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Article: What is SAD and how is it treated?

What is SAD and how is it treated?

What is SAD and how is it treated?


Written by Ruby Deevoy

Ruby Deevoy is an award-nominated health, science and wellbeing journalist who contributes to publications such as New Scientist, The Telegraph, The Times, Stylist, Natural Health and many more. She is the UK's first and only ever mainstream CBD columnist (Top Sante magazine) and CBD consultant for international CBD and cannabis brands and clinics.


We’ve just turned the clocks back, marking our descent into winter months. And while brighter mornings may be welcomed by the early risers among us, if you’re feeling a little low, know that you’re not alone. Among many other aspects of winter, there’s evidence to suggest that ‘Daylight Savings’ may contribute to Seasonal Affective Disorder (SAD). It may just be one hour of chance, but while your brain and circadian rhythm try to adjust to this disturbance, you might experience some negative physical, mental and behavioural changes.

This of course isn’t the only potential cause of Seasonal Affective Disorder (SAD), which comes with symptoms such as a persistent low mood, irritability, lethargy, difficulty concentrating and decreased sex drive. The key root cause is believed to be lack of sunlight which, according to the NHS website, might stop a part of the brain called the hypothalamus working properly affecting the production of melatonin and serotonin.

But don’t worry, there are ways you can help lift yourself from the gloom of SAD if you’re prone to experiencing it. From making good use of a SAD lamp (which mimics bright sunlight), taking certain supplements and learning how to effectively manage your symptoms.

How do you beat SAD naturally?

As well as vitamin D, many people also choose to use CBD, for SAD. This hemp-derived molecule directly activates serotonin receptors in the body, triggering a release of this neurotransmitter that is often depleted in people with SAD. In turn, elevation of serotonin also leads to an increased production of melatonin. In addition, the activation of the endocannabinoid system allows the brain to better handle stress and anxiety.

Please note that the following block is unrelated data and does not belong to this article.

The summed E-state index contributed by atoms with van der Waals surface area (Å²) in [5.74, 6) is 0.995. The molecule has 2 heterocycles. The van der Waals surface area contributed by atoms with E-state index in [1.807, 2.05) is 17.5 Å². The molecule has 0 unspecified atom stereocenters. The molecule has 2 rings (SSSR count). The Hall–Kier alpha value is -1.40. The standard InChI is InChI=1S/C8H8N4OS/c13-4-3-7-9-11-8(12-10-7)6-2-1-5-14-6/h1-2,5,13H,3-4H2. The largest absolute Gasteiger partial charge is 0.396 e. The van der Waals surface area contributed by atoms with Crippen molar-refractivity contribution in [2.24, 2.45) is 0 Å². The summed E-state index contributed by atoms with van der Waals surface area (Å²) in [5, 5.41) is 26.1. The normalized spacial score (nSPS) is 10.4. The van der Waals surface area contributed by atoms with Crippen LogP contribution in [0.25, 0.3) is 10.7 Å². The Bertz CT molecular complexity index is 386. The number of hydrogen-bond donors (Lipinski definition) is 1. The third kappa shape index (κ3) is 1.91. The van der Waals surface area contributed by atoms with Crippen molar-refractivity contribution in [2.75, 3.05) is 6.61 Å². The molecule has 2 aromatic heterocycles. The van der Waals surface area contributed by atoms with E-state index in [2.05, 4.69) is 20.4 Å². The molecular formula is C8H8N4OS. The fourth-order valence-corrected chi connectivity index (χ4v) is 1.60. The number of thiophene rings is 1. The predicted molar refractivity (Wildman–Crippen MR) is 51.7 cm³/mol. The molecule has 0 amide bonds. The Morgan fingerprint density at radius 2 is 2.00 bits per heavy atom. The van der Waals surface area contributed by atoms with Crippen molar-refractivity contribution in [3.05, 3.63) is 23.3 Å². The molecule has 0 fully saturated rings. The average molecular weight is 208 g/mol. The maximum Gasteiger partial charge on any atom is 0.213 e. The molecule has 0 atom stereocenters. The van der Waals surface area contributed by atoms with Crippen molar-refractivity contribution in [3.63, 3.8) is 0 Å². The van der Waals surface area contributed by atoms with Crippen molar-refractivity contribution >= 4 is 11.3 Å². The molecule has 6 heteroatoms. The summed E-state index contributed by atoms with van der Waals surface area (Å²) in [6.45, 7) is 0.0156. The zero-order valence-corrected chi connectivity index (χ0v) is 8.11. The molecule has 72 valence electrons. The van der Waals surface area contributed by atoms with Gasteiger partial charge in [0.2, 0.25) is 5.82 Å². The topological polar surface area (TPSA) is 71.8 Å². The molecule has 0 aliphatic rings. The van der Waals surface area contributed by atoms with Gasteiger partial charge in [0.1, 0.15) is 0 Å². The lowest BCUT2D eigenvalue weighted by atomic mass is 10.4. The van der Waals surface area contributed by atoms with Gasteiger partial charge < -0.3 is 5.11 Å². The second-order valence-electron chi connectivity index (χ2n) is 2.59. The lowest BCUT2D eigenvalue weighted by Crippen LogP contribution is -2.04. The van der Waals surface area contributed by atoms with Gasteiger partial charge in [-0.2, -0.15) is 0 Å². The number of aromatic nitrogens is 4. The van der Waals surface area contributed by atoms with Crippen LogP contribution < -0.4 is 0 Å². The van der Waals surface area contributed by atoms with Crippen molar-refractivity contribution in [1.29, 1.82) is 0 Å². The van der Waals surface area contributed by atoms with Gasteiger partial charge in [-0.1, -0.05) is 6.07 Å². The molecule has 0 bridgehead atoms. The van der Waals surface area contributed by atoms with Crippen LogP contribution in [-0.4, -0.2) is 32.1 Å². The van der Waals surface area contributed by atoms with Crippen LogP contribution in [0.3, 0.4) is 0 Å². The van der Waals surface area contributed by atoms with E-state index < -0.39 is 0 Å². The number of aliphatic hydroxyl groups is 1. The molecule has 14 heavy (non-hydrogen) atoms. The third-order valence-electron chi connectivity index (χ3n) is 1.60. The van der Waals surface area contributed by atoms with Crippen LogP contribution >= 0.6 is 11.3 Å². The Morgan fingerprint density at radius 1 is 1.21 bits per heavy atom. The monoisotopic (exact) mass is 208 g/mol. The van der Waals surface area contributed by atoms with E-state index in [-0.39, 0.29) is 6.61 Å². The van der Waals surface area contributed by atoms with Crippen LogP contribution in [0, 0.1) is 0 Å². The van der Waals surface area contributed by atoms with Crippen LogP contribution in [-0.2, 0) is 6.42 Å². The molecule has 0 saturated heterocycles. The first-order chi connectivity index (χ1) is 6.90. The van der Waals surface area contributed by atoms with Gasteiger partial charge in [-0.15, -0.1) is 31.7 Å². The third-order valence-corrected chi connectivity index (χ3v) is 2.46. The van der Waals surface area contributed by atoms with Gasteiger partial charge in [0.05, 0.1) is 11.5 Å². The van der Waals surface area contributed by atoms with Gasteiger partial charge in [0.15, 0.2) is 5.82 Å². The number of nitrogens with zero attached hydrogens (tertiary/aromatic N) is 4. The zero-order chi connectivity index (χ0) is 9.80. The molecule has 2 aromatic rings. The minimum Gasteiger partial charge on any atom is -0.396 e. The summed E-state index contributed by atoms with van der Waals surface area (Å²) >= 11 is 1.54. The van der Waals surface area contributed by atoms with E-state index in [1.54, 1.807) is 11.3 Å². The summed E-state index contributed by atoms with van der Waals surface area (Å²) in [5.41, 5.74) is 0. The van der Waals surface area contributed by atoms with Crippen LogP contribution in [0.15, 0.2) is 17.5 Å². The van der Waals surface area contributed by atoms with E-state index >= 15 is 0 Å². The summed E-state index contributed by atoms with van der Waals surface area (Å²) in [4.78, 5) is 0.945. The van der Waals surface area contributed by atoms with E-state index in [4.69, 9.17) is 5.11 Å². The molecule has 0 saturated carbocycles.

We spoke to Cheryl Lythgoe, Matron at Benenden Health about further ways you can take control of your wellbeing and manage Seasonal Affective Disorder (SAD) with ease. Here are her expert tips…

  1. Illuminate your interior décor

All forms of light and brightness help fight off the winter blues. Go for LED lights, which tend to be brighter than conventional bulbs, give off a more ‘natural’ spectrum of light and use 90% less energy. White walls and brightly coloured cushions can also deliver subtle mood-boosting effects.

  1. Consider a lightbox

For some people, ‘light therapy’ can cure the winter blues. ‘Light boxes’, which emit wavelengths of light similar to natural light are widely available, and Dr Rosenthal recommends models that are at least 30 x 60cm and are tried-and-tested ‘white light’ therapy boxes rather than newer ‘blue light’ versions. An initial dose that is typically recommended is half an hour in the morning.

  1. Spend time with others

Social interaction is a well-known protector against all forms of depression, lowering blood pressure and levels of stress hormones. If you're able, you could see a friend or relative for a catch-up or a walk - don't forget to wrap up warm! Volunteering has proven benefits to overall mental well-being. If it's possible in your area, research what volunteering opportunities are available. It could be a great way to give back and connect with others.

  1. Take care with carbs and sugar

The brain is a glucose-hungry organ and people with Seasonal Affective Disorder often find themselves reaching for the biscuit tin. But by eating lots of get-up-and-go carbohydrates, a slump will soon follow. But do eat lots of oily fish and take extra vitamin D – the ‘sunshine vitamin’. Why not have a look at the Benenden Health healthy recipe ideas, including a hearty red lentil and spinach dal and a nourishing super green soup recipe?

  1. Get outside

When the mercury drops, going outside to brave the icy air sinks to the bottom of the priority list. But it’s time to pop on your woollies because few things beat natural light – even on a cloudy day.

  1. Do some early spring cleaning

Light-sensitive cells at the back of the eyes have connections to the body’s internal clock, at the front of the brain. The body clock may be disrupted in winter, contributing to SAD, so trim the hedges and clean the windows to maximise how much natural light makes it into the home. Dirty glass will stop 20% of the energising light that would otherwise enter the room.

How serious is SAD?

The nature and severity of SAD can vary widely, from minor niggles to much more serious symptoms. If you’re struggling with your physical and mental health, while it’s great to implement self-care tools and find ways to better your well-being at home, don’t hesitate to visit your GP for additional support. 

If you’re thinking about bringing CBD into your daily winter routine or using CBD for SAD Eresos has got you covered! Treat your body internally with our oral drops, and don’t forget to look after your skin too, which also suffers in winter months. A great way to introduce a little much-needed luxury into your darker days. 

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